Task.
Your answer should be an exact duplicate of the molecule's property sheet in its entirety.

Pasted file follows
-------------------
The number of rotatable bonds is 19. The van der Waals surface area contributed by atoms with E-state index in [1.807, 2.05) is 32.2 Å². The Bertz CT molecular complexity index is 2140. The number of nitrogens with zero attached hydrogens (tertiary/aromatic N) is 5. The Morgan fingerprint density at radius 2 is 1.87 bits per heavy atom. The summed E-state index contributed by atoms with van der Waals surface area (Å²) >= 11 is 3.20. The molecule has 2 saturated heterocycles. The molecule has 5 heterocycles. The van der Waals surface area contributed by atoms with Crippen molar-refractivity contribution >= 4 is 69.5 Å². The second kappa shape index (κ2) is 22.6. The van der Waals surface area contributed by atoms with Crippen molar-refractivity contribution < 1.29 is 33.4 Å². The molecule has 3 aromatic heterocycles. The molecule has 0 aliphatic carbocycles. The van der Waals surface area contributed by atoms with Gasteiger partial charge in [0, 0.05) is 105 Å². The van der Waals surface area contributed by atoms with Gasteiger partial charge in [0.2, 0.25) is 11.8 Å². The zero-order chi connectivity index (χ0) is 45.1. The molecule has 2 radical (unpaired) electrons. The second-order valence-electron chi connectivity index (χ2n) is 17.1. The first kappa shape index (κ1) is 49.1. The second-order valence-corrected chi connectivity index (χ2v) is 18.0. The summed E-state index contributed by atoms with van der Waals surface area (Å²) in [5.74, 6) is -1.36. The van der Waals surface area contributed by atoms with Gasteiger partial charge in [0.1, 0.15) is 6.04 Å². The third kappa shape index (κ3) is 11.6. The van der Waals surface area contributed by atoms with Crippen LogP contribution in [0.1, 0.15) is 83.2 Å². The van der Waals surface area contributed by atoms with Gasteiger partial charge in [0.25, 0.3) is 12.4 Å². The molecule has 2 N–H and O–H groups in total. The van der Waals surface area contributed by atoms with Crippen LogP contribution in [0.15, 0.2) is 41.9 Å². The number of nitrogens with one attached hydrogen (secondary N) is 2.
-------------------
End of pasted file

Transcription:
The number of rotatable bonds is 19. The van der Waals surface area contributed by atoms with E-state index in [1.807, 2.05) is 32.2 Å². The Bertz CT molecular complexity index is 2140. The number of nitrogens with zero attached hydrogens (tertiary/aromatic N) is 5. The Morgan fingerprint density at radius 2 is 1.87 bits per heavy atom. The summed E-state index contributed by atoms with van der Waals surface area (Å²) >= 11 is 3.20. The molecule has 2 saturated heterocycles. The molecule has 5 heterocycles. The van der Waals surface area contributed by atoms with Crippen molar-refractivity contribution >= 4 is 69.5 Å². The second kappa shape index (κ2) is 22.6. The van der Waals surface area contributed by atoms with Crippen molar-refractivity contribution < 1.29 is 33.4 Å². The molecule has 3 aromatic heterocycles. The molecule has 0 aliphatic carbocycles. The van der Waals surface area contributed by atoms with Gasteiger partial charge in [0, 0.05) is 105 Å². The van der Waals surface area contributed by atoms with Gasteiger partial charge in [0.2, 0.25) is 11.8 Å². The zero-order chi connectivity index (χ0) is 45.1. The molecule has 2 radical (unpaired) electrons. The second-order valence-electron chi connectivity index (χ2n) is 17.1. The first kappa shape index (κ1) is 49.1. The second-order valence-corrected chi connectivity index (χ2v) is 18.0. The summed E-state index contributed by atoms with van der Waals surface area (Å²) in [5.74, 6) is -1.36. The van der Waals surface area contributed by atoms with Gasteiger partial charge in [0.1, 0.15) is 6.04 Å². The third kappa shape index (κ3) is 11.6. The van der Waals surface area contributed by atoms with Crippen LogP contribution in [0.1, 0.15) is 83.2 Å². The van der Waals surface area contributed by atoms with Gasteiger partial charge in [0.25, 0.3) is 12.4 Å². The molecule has 2 N–H and O–H groups in total. The van der Waals surface area contributed by atoms with Crippen LogP contribution in [0.15, 0.2) is 41.9 Å². The number of nitrogens with one attached hydrogen (secondary N) is 2.